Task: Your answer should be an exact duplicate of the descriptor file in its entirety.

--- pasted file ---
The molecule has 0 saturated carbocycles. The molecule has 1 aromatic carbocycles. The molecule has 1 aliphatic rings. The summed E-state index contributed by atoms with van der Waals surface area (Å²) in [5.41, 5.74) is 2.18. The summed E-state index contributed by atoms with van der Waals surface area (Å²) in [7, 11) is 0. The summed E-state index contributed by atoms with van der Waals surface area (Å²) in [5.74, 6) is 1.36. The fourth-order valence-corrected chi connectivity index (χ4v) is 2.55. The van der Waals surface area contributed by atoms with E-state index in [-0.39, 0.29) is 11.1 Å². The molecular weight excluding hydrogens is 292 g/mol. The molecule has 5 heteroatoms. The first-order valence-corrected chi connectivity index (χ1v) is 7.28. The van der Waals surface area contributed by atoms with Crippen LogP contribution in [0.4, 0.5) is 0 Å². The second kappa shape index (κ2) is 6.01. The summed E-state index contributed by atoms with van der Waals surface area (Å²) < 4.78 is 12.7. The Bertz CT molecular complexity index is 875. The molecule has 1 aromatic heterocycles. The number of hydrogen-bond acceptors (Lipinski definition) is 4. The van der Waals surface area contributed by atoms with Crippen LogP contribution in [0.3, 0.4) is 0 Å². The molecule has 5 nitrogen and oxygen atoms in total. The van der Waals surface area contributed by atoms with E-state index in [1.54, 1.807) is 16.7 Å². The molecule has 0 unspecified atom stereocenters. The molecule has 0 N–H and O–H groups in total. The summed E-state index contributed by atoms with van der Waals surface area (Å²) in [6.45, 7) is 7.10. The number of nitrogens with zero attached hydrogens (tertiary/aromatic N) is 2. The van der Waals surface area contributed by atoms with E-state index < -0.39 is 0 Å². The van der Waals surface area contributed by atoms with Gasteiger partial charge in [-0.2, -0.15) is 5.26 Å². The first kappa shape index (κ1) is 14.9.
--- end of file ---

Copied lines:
The molecule has 0 saturated carbocycles. The molecule has 1 aromatic carbocycles. The molecule has 1 aliphatic rings. The summed E-state index contributed by atoms with van der Waals surface area (Å²) in [5.41, 5.74) is 2.18. The summed E-state index contributed by atoms with van der Waals surface area (Å²) in [7, 11) is 0. The summed E-state index contributed by atoms with van der Waals surface area (Å²) in [5.74, 6) is 1.36. The fourth-order valence-corrected chi connectivity index (χ4v) is 2.55. The van der Waals surface area contributed by atoms with E-state index in [-0.39, 0.29) is 11.1 Å². The molecular weight excluding hydrogens is 292 g/mol. The molecule has 5 heteroatoms. The first-order valence-corrected chi connectivity index (χ1v) is 7.28. The van der Waals surface area contributed by atoms with Crippen LogP contribution in [0.4, 0.5) is 0 Å². The second kappa shape index (κ2) is 6.01. The summed E-state index contributed by atoms with van der Waals surface area (Å²) < 4.78 is 12.7. The Bertz CT molecular complexity index is 875. The molecule has 1 aromatic heterocycles. The number of hydrogen-bond acceptors (Lipinski definition) is 4. The van der Waals surface area contributed by atoms with Crippen LogP contribution in [0.3, 0.4) is 0 Å². The molecule has 5 nitrogen and oxygen atoms in total. The van der Waals surface area contributed by atoms with E-state index in [1.54, 1.807) is 16.7 Å². The molecule has 0 unspecified atom stereocenters. The molecule has 0 N–H and O–H groups in total. The summed E-state index contributed by atoms with van der Waals surface area (Å²) in [6.45, 7) is 7.10. The number of nitrogens with zero attached hydrogens (tertiary/aromatic N) is 2. The van der Waals surface area contributed by atoms with E-state index < -0.39 is 0 Å². The van der Waals surface area contributed by atoms with Gasteiger partial charge in [-0.2, -0.15) is 5.26 Å². The first kappa shape index (κ1) is 14.9.